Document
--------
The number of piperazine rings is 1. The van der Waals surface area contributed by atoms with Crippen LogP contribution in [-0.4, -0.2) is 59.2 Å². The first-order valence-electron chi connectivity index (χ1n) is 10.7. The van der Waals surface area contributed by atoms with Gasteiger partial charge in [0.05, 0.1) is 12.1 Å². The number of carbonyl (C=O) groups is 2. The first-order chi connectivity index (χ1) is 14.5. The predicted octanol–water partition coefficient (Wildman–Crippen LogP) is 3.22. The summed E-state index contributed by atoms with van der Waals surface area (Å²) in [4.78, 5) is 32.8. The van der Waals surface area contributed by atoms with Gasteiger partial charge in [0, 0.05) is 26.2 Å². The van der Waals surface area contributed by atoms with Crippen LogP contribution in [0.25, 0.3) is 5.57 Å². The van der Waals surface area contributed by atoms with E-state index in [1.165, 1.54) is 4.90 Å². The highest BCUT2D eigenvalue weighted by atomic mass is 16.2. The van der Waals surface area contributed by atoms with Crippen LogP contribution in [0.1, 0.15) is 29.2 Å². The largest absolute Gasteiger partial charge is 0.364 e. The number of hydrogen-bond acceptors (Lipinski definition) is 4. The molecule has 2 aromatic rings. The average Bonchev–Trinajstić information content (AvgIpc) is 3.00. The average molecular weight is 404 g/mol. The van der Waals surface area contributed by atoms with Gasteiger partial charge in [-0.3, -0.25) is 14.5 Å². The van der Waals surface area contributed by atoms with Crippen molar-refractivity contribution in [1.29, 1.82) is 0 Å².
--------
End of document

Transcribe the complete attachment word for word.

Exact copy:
The number of piperazine rings is 1. The van der Waals surface area contributed by atoms with Crippen LogP contribution in [-0.4, -0.2) is 59.2 Å². The first-order valence-electron chi connectivity index (χ1n) is 10.7. The van der Waals surface area contributed by atoms with Gasteiger partial charge in [0.05, 0.1) is 12.1 Å². The number of carbonyl (C=O) groups is 2. The first-order chi connectivity index (χ1) is 14.5. The predicted octanol–water partition coefficient (Wildman–Crippen LogP) is 3.22. The summed E-state index contributed by atoms with van der Waals surface area (Å²) in [4.78, 5) is 32.8. The van der Waals surface area contributed by atoms with Gasteiger partial charge in [0, 0.05) is 26.2 Å². The van der Waals surface area contributed by atoms with Crippen LogP contribution in [0.25, 0.3) is 5.57 Å². The van der Waals surface area contributed by atoms with E-state index in [1.165, 1.54) is 4.90 Å². The highest BCUT2D eigenvalue weighted by atomic mass is 16.2. The van der Waals surface area contributed by atoms with Crippen LogP contribution in [0.1, 0.15) is 29.2 Å². The largest absolute Gasteiger partial charge is 0.364 e. The number of hydrogen-bond acceptors (Lipinski definition) is 4. The molecule has 2 aromatic rings. The average Bonchev–Trinajstić information content (AvgIpc) is 3.00. The average molecular weight is 404 g/mol. The van der Waals surface area contributed by atoms with Gasteiger partial charge in [-0.3, -0.25) is 14.5 Å². The van der Waals surface area contributed by atoms with Crippen molar-refractivity contribution in [1.29, 1.82) is 0 Å².